Slimy horror comedy Bad Blood: The Movie gets lost in the swamp
On paper, the idea of a “werefrog” isn’t the worst idea for a horror film. It aint the best. But it’s not the worst. Writer/director Tim Reis’ Bad Blood: The Movie (as opposed to Bad Blood: The Barbecue Sauce?) is about just that, an unfortunate girl who is mysteriously cursed with amphibian lycanthropy and must resort to science to dial-down her monstrous tendencies. And while the concept could serviceably be rendered into a swampy, gender-swap riff on An American Werewolf in London (a movie it does quote visually more than once), Bad Blood: The Movie (heretofore only referred to as Bad Blood) settles for being, well, just kind of bad; a horror/comedy that isn’t very funny and is never remotely scary.
Mary Malloy stars as Victoria, a rebellious young woman who lives at home with her fascist runt of a stepfather and her oddly subservient mother. One night the girl rolls step-dad’s car out of the driveway to go party with her friend, the same night as some sort of felon is running wild and, after a stop at a poorly-lit gas station run by a strange dude (Vikas Adam), the girls are attacked by that escaped crook who is in fact some sort slimy, web-fingered beast. The friend’s head is ripped off, Victoria is slashed and the monster slain and before she can get her bearings, she’s whisked away by the gas station attendee to some sort of undisclosed location.
Flash forward a month, with Victoria’s parents now looking for her, mom who is terrified for her daughters safety, dad because he’s pissed. They hire an annoying private eye (Troy Halverson) who has inexplicable homicidal fantasies of violently murdering everyone he meets and within hours of bumbling around, he finds the girl camping in the neighboring woods (the local police must have not tried very hard in their search). But there’s more to the tale. Seems Victoria is now connected to the gas station guy, who is really a scientist (and not credible in either role) and who is experimenting with frogs and humans in his basement. Since she was attacked by a werefrog, Victoria is now one herself and must get regular injections from the petrol peddler of a glowing Re-Animator-esque goo to keep her reptilian nature at bay.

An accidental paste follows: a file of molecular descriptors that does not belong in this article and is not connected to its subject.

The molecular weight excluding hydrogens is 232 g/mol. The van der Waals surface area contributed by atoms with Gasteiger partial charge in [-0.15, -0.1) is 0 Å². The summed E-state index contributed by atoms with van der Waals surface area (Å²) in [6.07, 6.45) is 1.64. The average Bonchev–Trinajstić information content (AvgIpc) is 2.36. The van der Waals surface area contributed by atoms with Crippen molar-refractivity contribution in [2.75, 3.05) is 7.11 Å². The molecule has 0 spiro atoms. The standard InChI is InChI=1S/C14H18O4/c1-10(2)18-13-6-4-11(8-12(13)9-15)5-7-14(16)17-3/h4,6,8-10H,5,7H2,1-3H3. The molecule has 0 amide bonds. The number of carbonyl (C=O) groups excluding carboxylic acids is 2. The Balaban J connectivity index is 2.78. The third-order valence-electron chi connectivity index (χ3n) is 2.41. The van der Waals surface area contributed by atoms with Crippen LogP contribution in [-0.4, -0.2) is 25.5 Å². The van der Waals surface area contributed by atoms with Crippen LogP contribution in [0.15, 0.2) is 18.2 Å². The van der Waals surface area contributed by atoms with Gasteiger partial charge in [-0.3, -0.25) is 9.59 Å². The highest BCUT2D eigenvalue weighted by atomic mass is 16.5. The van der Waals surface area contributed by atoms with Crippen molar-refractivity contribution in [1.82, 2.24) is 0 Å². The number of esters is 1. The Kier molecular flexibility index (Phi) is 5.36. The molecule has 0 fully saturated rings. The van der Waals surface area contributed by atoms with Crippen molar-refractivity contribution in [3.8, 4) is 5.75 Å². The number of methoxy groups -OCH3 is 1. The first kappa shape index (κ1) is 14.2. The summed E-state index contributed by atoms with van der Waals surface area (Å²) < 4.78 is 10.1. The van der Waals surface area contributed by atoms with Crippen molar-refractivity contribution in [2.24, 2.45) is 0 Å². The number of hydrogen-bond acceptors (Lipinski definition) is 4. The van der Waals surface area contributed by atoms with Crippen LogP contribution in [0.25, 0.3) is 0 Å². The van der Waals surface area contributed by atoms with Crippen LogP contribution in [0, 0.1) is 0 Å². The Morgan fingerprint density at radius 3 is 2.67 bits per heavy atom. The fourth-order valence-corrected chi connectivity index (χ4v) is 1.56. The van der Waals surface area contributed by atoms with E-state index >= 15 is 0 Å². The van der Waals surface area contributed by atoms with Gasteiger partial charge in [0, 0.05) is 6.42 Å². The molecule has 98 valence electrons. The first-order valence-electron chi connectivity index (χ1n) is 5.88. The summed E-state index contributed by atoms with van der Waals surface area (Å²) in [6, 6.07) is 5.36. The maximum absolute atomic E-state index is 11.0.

But when the private dick takes Victoria back home, she is denied the juice to keep her from shapeshifting and soon her bad blood causes much mayhem.
Reis (like he was with his previous film The Demon’s Rook) is obviously saddled with a very modest budget and that’s the problem: it shows. It shows because instead of shooting smartly within the confines of what he could afford, Reis lards what could have been a very simple domestic story of a girl battling the beast inside, into a tone-deaf tapestry of middling actors, endless exposition and silly science that doesn’t make sense. Of course, said science doesn’t need to make sense. The movie is about a werefrog after all. So why bother trying to put amateur actors through the paces of explaining such foolishness?
The monster suit itself is pretty great, an old-school fully body getup that looks like The Gill-Man meets C.H.U.D but the problem is, we see too much of it. We see the frog-creature in endless longs shots; we see it running, jumping, stalking around and because he’s so overexposed, we see every goofy rubber fold. And the rest of the movie’s visuals are equally misguided. Reis chokes his movie with dry ice and colored gels, which would be fine if the movie was meant to be surreal but it’s not, it takes place in the “real world” and thus the lighting shenanigans are distracting.
Now, all of these criticisms aside, Bad Blood does have a few good things going for it, namely slime. This is probably the stickiest movie in recent memory, with goo oozing over everything and much of it is effectively revolting. There’s also a mutated Bullfrog that we loved, a gigantic croaking thing in a cage that may or may not hold the secret to the curse. But even that amazingly absurd element builds to nothing.
Reis is trying to make an ‘80s monster mash gorefest with Bad Blood but it doesn’t go far enough in either direction, not gory enough, not funny enough and not weird enough. And for a movie about a girl who turns into a flesh-eating frog when the moon is full, that’s a shame.
Bad Blood just played at Toronto’s Lost Episodes Film Festival this past weekend and is still doing the festival circuit.It plays next at Horror Channel’s FrightFest in London.